A week ago, I posted a head-to-head comparison/buyer's guide of the Asus Transformer Pad (TF300), Transformer Prime (TF201), and Transformer Pad Infinity (TF700). The most upvoted comment: how is the internal storage performance? So I sat down to benchmark 6 devices.... and with the help of the team, ended up benchmarking 11:
- HTC One S (S4)
- HTC One X (T3)
- Motorola Droid RAZR Maxx
- Samsung Galaxy Nexus (Android 4.1 - Jelly Bean)
- Samsung Galaxy Nexus (Android 4.0.4 - Ice Cream Sandwich)
- Samsung Galaxy S III (S4)
- Asus Transformer Pad (TF300)
- Asus Transformer Prime (TF201)
- Asus Transformer Pad Infinity (TF700)
- Nexus 7 (Android 4.1 - Jelly Bean)
- Toshiba Excite 7.7
At Mekerz86's suggestion, we used both RL Benchmark and AndroBench, both available for free on the Play Store. Read More
Are you a benchmark junkie, or do you know someone who is? If so, Aurora Software just released some tools to the Play Store that are sure to help feed your addictions: say hello to Quadrant Advanced and Professional Editions.
For the uninitiated, Quadrant has been a standard for Android benchmark tests in Android since, well, basically forever. Previously only available in the SlideMe store, the Professional and Advanced versions are now available in the Play Store. Read More
With the upcoming release of AT&T's HTC One X, many people are wondering how it compares to the international version, which packs NVIDIA's quad-core Tegra 3 instead of Qualcomm's dual-core Snapdragon S4. One user out in YouTubeLand happened to get their hands on both variants and decided to boot them up simultaneously, as well as run AnTuTu Benchmark to see how they compare head-to-head.
While I realize that benchmarks are definitely not a definitive answer to how well the device performs, they do give a rough idea of what the device is capable of. Read More
An Android phone is like a Leatherman Tool. It does a lot of things - without a doubt, a triumph of function over form. Android is the world's most versatile mobile operating system, the most tweakable, the most adaptable, and the most fully-featured. It just does more than any other comparable product out there. But if Android is a Leatherman, the iPhone is the basic Swiss Army Knife - compact, simple, iconic, and good enough for the vast majority of people, even if it does do a little less. Read More
Shortly after CES ended, we heard word of a new phone from LG that would be the first to sport NVIDIA's impressive new quad-core CPU, the Tegra 3. Other specs were rumored to include a 4.7" 1280x720 display, 16GB on-board storage (plus a microSD slot), a 2000mAh battery (!), an 8MP camera in the rear, and a 1.2MP front-facer.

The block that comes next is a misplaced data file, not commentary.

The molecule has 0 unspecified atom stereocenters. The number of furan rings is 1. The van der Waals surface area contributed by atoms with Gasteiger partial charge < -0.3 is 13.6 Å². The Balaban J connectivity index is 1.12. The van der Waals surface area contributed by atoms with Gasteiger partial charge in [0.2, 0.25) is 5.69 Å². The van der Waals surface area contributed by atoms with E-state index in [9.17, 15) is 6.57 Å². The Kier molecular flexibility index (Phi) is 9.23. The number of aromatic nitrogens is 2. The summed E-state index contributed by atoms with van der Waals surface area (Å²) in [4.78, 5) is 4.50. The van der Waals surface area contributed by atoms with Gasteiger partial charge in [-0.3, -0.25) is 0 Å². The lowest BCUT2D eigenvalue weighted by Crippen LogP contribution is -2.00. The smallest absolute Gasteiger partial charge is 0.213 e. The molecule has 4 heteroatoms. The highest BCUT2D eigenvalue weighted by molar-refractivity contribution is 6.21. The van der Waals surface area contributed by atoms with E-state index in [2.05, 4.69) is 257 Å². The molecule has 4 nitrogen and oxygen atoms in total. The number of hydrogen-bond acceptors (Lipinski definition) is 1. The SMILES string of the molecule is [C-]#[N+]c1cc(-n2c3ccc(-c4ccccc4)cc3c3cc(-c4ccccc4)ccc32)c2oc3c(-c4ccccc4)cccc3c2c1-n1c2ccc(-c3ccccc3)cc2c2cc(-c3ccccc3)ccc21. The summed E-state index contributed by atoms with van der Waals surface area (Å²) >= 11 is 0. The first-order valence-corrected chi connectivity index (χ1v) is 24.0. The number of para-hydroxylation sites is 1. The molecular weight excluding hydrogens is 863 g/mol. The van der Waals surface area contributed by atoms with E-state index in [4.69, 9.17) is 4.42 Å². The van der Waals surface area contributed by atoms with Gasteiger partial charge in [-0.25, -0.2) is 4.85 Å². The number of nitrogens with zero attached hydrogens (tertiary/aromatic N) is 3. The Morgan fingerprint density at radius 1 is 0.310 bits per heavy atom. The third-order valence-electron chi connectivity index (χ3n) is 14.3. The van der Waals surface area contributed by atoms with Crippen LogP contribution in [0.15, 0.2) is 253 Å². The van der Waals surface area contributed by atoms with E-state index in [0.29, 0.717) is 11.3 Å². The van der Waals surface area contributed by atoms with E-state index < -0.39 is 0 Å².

Now, the extremely reliable Paul O'Brien of Modaco has word from a source that those specs are correct - the sole exception is that the front-facing camera is 1.3MP (not 1.2). Read More
When it comes to benchmarks, one name usually stands above all others: Quadrant. Even though it has been proven to be easily faked, there's just something about running it and see a 3000+ score show up at the end to make you feel your device is untouchable.
Despite its popularity, Quadrant has been missing one key feature: multi-core support. That all changes with an update that was pushed to the Market earlier today, which brings Quadrant up to version 2.0, though. Read More
An intriguing NenaMark2 benchmark showed up earlier today, giving us a glimpse of an unknown device packing Qualcomm's 28nm Snapdragon S4 Krait MSM8960 SoC. The device has a 1.5GHz CPU, 1024x600 display and an Adreno 225 GPU. Did I mention it's running Android 4.0.3?
As you can see, the mystery device's Adreno 225 GPU got an impressive 54.9 fps – a number that's even more astonishing considering the fact that Samsung's Galaxy SII (which has a considerably smaller 800x480 resolution display) scored 46.2 fps with its Mali-400 MP4 GPU. Read More
The Toshiba Thrive and I don't exactly have a great history. And that's probably putting it mildly. In fact, in my first review of Toshiba's first Tegra 2 tablet (yes, I had to write a second one) earlier this year, I panned it so hard that I basically just started textually abusing the poor thing. So, at the behest of commenters and colleagues, I rewrote it. My revised review (here) was a little less harsh, but I'll be the first to admit: I didn't like the Thrive, and after spending even more time with it after the review, my feelings were unchanged. Read More
Giving would-be Transformer Prime owners one more thing to drool over, the first Tegra 3 tablet has made an appearance on Nenamark's site, alongside just about every other Android device in existence. For those not in the know, Nenamark is a graphics performance benchmark for Android, and maintains a great reputation for accuracy.
As you can see, the Transformer Prime's nearest tablet competitor is Samsung's GT-P6210, aka the Galaxy Tab 7 Plus. Read More
Earlier today, I received my review unit Galaxy Tab 7.0 Plus, Samsung's latest addition to the Tab family of products. Now, you probably thought, upon hearing about this little device, "gee, this is just another scaled-down version of the Galaxy Tab 10.1 - boring." But you thought wrong - very wrong.
The Tab 7.0 Plus has a little hardware secret in its diminutive package, and that secret's name is Exynos. Read More